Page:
We know the police misuse the protest powers they already have. How will senior police officers convince us they have a clear plan to avoid the abuse of these new ones?

Over a year after it was first introduced, and in spite of widespread opposition and public demonstrations against its draconian measures, the Police, Crime, Sentencing and Courts Act has finally become law in England and Wales.

Some of the very worst anti-protest proposals that Home Secretary Priti Patel tried to add to the legislation, following a speech to the Conservative Party conference in Manchester in October 2021 denouncing “so-called eco-warriors, trampling over our way of life and draining police resources,” have thankfully been removed.

However, the substance of the new Act remains largely unchanged from March 2021. New powers to prevent “unauthorised encampments” will have a devastating impact on Gypsy, Roma and Traveller communities. The new Prevent-style ‘serious violence duty’ risks further criminalising communities that are already routinely racially profiled and over-policed, whilst centring police objectives (surveillance, enforcement and prosecutions) instead of community-led solutions to violence in society.

Protect our right to protest!

On rights to freedom of assembly, which Netpol has primarily focused on for the last year, the Act means new police powers in England and Wales to restrict noisy protests and other measures to contain and reduce the impact of demonstrations (see our short summary here). These powers are most likely to affect campaigning movements that adopt direct action and civil disobedience tactics.

However, the Act has been driven politically by the government’s desire to crack down on protests it wants to portray as attacking citizens trying to go about their daily lives.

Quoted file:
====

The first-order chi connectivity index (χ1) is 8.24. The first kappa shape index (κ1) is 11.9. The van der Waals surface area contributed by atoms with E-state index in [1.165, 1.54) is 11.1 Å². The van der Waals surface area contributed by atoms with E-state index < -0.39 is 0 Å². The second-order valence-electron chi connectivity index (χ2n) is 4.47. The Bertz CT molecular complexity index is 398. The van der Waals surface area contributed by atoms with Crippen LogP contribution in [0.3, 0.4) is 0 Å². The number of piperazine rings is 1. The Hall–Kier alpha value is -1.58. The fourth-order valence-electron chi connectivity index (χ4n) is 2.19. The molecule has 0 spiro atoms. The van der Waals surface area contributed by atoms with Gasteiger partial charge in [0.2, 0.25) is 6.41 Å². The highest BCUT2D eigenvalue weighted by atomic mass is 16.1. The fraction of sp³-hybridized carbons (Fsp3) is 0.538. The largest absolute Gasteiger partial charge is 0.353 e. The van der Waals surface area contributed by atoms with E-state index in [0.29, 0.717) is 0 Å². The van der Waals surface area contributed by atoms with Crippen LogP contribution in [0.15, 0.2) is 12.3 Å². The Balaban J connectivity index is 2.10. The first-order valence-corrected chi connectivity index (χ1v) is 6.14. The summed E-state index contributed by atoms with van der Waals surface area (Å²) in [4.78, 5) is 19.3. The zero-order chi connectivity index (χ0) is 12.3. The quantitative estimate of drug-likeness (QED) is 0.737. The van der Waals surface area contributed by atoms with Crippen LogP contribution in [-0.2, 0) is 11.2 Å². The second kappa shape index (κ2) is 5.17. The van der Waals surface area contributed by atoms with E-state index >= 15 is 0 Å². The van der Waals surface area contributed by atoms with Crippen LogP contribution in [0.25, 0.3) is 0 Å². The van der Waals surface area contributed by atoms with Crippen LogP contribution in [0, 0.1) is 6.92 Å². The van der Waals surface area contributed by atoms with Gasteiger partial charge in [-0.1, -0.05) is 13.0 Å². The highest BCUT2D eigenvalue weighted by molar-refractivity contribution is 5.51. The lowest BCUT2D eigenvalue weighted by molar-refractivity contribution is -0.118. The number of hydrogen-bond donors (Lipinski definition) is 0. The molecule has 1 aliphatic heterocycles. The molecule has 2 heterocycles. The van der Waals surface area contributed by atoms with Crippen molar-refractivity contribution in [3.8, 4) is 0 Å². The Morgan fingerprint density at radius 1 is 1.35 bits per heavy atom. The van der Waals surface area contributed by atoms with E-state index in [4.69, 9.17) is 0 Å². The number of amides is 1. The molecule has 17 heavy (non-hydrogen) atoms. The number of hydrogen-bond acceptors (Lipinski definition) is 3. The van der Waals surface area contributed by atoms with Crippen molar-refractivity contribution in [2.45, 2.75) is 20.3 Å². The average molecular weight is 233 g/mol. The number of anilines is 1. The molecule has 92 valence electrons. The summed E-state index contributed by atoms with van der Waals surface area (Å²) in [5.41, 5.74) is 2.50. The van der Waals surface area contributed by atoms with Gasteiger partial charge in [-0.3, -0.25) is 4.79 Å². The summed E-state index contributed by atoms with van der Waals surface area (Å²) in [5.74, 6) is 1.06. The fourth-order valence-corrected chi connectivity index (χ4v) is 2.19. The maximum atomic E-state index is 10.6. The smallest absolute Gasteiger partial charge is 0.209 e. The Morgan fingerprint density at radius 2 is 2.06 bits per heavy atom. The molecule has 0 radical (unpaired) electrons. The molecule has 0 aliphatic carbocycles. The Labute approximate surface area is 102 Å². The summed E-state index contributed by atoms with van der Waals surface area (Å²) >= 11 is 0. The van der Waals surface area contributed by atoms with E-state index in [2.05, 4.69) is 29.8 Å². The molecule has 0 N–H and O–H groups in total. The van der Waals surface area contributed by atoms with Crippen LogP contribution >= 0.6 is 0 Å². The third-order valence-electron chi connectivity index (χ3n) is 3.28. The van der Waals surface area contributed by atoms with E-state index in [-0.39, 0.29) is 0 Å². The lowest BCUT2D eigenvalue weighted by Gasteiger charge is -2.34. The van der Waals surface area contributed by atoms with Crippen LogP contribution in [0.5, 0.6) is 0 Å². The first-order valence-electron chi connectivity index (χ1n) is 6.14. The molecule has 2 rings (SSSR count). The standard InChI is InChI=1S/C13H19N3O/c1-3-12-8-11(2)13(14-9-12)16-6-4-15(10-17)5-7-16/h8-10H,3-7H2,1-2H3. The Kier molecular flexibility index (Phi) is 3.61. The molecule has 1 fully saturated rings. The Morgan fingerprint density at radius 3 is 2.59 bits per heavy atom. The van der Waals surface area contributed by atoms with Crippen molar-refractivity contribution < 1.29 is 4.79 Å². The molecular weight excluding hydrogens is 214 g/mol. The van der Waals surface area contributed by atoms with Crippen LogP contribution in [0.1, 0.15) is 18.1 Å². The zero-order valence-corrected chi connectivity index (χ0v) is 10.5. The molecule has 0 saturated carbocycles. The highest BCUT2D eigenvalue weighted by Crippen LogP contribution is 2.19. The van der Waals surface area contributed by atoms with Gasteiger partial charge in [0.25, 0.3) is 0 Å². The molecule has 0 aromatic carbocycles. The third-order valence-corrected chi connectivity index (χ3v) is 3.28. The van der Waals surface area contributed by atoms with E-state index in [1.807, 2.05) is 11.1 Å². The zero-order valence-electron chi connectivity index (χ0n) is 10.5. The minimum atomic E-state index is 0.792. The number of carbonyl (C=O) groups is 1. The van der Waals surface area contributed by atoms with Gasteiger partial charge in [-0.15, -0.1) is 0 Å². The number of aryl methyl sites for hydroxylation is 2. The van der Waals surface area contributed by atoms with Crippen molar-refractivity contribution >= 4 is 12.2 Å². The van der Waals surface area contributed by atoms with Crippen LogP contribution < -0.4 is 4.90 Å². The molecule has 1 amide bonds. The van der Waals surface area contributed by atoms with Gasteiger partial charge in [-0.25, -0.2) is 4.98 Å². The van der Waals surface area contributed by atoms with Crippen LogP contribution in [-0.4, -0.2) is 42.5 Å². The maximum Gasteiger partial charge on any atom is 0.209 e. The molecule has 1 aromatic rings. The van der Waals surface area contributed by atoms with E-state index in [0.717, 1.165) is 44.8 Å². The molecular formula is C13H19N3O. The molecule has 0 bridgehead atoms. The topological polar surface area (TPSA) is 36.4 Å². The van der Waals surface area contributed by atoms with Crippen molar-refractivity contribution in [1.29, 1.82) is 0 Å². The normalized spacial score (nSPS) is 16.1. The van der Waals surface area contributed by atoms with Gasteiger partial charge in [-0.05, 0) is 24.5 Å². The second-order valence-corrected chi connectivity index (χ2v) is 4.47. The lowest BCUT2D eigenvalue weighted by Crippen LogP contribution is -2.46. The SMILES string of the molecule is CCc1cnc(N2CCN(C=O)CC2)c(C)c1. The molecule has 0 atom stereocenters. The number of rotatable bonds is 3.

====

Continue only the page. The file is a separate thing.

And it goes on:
This is why, with the police rarely sympathetic to protesters and invariably eager to start using any new powers, the Act represents a broader attack on the ability to exercise dissent and on the ability of ordinary people to exercise their human rights to freedom of assembly and association.

There is a genuine danger that any demonstration that involves some form of street action (and that police decide does not fit within their narrow definition of an “acceptable” static picket or march) is liable to have expanded powers used against it, with the aim of discouraging people from particular forms of action.

If this happens, it means sudden and unexpected arrests for protests that are simply loud and eye-catching, and a potential ‘chilling effect’ that discourages participation in a wider range of creative protests, even if protesters had no intention of breaking any law.

So what about the police’s duty to protect the right to protest?

We know from experience the police have regularly abused the powers they already had to disrupt protests. How, therefore, will the senior officers that make up the National Police Chiefs Council (NPCC) – the leadership of policing in Britain – show they have a clear plan to avoid the prospect of abuse of expanded powers in the Police, Crime, Sentencing and Courts Act?

Having lobbied hard for many of the provisions in the Act, the NPCC is now required to demonstrate how new powers are enforceable legally without breaching human rights obligations.

The vagueness of the legislation and the risk that it becomes a weapon against any protest causing “inconvenience” makes this all the more important.

If senior officers cannot, or will not, explain how they intend to use the Act’s new powers, then we must expect the worst – more arrests, more surveillance and more criminalisation of social and political movements.

This makes Netpol’s call for clear police guidelines to protect the right to protest – and the template we have offered, the Charter for Freedom of Assembly Rights – all the more urgent.

After years of witnessing the police relish the huge discretion they have to interfere with fundamental rights to protest, whilst ignoring calls for greater transparency and accountability, it became evident the only option was to offer solutions ourselves.

The Charter is based on international guidelines on the protection of the right to freedom of assembly, from monitoring bodies and experts, that the British government has already accepted and endorsed.

So far the NPCC has been reluctant to even talk about the Charter or to produce its own clear, unambiguous benchmarks for what a “human rights-based approach to policing of protests” might look like.

If senior officers cannot, or will not, explain how they intend to use the Act’s new powers, then we must expect the worst – more arrests, more surveillance and more criminalisation of social and political movements.

Now, more than ever, it is vital we build a coalition in support of defending dissent – and make sure we are ready to offer active support for campaigners facing the impact of new powers.


You can find a range of resources and ideas to prepare for the impact of the new Act on our Defending Dissent page.